After submitting an offer, you should be prepared to negotiate, not just on the initial price, but on all key factors impacting the sale of the home including deposit, inclusions, dates for completion and possession, and deadlines for subject removals. Ensure you know your budget and requirements prior to submitting your offer so you don’t commit to additional costs in the heat of the process.
In high-demand, low-inventory areas, you may find yourself bidding against other buyers. Some sellers in high-demand niche markets may also intentionally list their home at a low price hoping to stimulate multiple offers. This doesn’t necessarily mean that the price will be bid up significantly over the asking price, but it does mean that due diligence is required on your part and the part of your REALTOR® to ensure the offer you submit is strategic, competitive and reflective of what you are ultimately willing to pay for the property.
Whether you are anticipating competition or not, you should be pre approved for your mortgage prior to your home search and well in advance of writing an offer. In a multiple offer situation, this will impact your ability to negotiate successfully, particularly if others making an offer are already pre approved. It also lets you know the maximum you can afford in what may be a stressful situation.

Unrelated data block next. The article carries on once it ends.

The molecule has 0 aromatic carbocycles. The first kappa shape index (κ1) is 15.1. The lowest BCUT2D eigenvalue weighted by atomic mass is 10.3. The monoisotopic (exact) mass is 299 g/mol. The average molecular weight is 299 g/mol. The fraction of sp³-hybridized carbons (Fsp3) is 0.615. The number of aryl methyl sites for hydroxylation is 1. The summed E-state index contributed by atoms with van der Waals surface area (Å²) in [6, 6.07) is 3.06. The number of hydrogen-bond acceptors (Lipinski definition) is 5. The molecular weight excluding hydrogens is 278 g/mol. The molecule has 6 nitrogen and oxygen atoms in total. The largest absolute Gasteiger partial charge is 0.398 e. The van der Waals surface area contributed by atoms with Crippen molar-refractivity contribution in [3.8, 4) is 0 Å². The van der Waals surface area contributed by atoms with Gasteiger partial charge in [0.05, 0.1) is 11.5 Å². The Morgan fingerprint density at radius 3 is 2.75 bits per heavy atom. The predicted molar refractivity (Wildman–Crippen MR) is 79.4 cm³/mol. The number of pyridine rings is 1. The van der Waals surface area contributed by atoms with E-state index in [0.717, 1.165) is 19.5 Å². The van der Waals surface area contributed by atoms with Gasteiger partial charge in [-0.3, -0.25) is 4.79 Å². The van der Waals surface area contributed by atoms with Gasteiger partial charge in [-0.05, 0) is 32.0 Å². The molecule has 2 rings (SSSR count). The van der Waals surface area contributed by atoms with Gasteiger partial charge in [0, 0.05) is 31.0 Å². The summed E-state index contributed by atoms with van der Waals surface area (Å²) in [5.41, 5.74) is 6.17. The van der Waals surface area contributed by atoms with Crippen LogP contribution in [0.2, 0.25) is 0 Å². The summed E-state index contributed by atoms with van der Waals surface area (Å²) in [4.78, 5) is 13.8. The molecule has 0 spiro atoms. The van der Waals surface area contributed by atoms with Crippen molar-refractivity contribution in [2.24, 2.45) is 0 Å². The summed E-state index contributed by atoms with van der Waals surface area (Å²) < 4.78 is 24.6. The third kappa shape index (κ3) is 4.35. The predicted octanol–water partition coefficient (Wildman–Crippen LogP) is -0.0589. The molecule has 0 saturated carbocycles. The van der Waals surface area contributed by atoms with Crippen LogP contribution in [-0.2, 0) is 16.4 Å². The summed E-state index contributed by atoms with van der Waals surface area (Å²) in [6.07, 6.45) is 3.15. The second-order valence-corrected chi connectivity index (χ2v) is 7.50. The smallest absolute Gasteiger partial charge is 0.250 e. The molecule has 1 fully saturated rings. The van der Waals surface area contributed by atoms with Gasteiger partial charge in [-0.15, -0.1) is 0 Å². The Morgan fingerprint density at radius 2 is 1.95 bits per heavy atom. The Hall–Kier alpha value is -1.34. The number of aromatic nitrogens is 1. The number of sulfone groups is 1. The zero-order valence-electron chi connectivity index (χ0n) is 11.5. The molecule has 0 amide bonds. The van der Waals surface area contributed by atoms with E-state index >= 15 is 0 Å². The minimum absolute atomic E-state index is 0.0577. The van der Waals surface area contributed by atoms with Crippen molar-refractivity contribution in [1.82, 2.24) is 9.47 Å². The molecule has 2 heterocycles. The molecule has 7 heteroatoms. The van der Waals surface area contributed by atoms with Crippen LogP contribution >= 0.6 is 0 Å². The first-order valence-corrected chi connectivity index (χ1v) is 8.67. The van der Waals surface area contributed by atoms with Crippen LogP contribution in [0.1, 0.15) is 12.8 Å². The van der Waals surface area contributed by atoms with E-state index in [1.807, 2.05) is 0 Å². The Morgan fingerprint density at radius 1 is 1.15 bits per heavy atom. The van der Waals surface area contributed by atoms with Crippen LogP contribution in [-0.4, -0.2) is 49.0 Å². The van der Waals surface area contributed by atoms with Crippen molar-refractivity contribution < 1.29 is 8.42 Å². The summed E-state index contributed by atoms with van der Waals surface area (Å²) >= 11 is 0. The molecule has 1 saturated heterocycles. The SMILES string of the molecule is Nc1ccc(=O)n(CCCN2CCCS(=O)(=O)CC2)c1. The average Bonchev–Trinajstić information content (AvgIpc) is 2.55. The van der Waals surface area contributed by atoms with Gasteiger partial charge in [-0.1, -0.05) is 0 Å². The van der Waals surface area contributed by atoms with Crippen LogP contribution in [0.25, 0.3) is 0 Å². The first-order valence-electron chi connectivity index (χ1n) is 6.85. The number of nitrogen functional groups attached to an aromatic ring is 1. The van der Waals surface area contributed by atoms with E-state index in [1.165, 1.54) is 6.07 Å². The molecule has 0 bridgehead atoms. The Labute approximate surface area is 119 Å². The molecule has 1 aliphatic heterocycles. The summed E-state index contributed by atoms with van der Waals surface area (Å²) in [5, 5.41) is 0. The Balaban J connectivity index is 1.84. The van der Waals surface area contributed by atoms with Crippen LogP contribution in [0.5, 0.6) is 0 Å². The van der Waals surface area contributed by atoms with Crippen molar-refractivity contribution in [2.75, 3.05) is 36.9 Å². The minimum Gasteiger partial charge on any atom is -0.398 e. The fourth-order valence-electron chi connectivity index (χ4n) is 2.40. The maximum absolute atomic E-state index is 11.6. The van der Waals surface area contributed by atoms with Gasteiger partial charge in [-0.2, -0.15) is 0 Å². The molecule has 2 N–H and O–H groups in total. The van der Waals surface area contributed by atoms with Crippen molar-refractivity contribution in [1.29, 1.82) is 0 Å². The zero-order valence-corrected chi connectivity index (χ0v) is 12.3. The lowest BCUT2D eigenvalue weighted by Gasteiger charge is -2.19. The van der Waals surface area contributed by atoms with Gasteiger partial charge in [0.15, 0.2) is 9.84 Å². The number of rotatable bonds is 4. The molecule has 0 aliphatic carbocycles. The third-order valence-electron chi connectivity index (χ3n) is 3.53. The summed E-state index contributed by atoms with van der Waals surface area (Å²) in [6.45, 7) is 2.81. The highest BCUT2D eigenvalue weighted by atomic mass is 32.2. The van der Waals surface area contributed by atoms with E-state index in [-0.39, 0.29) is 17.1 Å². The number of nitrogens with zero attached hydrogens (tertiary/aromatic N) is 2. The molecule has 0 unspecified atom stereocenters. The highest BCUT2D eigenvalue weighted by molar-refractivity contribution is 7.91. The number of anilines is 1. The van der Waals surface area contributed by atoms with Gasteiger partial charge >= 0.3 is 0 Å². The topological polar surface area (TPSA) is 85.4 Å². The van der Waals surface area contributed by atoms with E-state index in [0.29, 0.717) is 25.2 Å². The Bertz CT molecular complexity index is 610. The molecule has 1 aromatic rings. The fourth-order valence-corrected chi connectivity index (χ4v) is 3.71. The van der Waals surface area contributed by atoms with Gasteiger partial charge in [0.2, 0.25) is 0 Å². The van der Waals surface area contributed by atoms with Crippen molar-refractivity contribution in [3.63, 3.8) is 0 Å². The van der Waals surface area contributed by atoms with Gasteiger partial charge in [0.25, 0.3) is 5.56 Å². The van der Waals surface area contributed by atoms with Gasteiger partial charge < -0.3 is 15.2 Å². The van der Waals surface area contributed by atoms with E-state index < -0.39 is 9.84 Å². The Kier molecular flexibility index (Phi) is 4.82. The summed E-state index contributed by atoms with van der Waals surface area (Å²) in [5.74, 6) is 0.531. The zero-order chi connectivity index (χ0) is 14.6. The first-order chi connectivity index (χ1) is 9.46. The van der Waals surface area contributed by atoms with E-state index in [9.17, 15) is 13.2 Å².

You can expect one of three responses to your offer:
- Accepted: the deal is complete and once signed by the seller, the offer becomes a binding legal contract.
- Counter offer: the seller may make changes to your offer, such as adjustments to the price, closing date or conditions. You may accept the counter offer and close the deal by signing the document. Or, you may make another counter offer back to the seller.
- Rejection of the offer: the seller may choose to reject the offer and the sale will not go through.
Once both parties come to an agreement, negotiations conclude and you move on to the next steps in the buying process. You will have a set period of time in which to satisfy the legal conditions (“subjects”) agreed to in your contract, such as completing a satisfactory home inspection report or securing financing. Only after your subjects/conditions are removed do you have a legally binding document.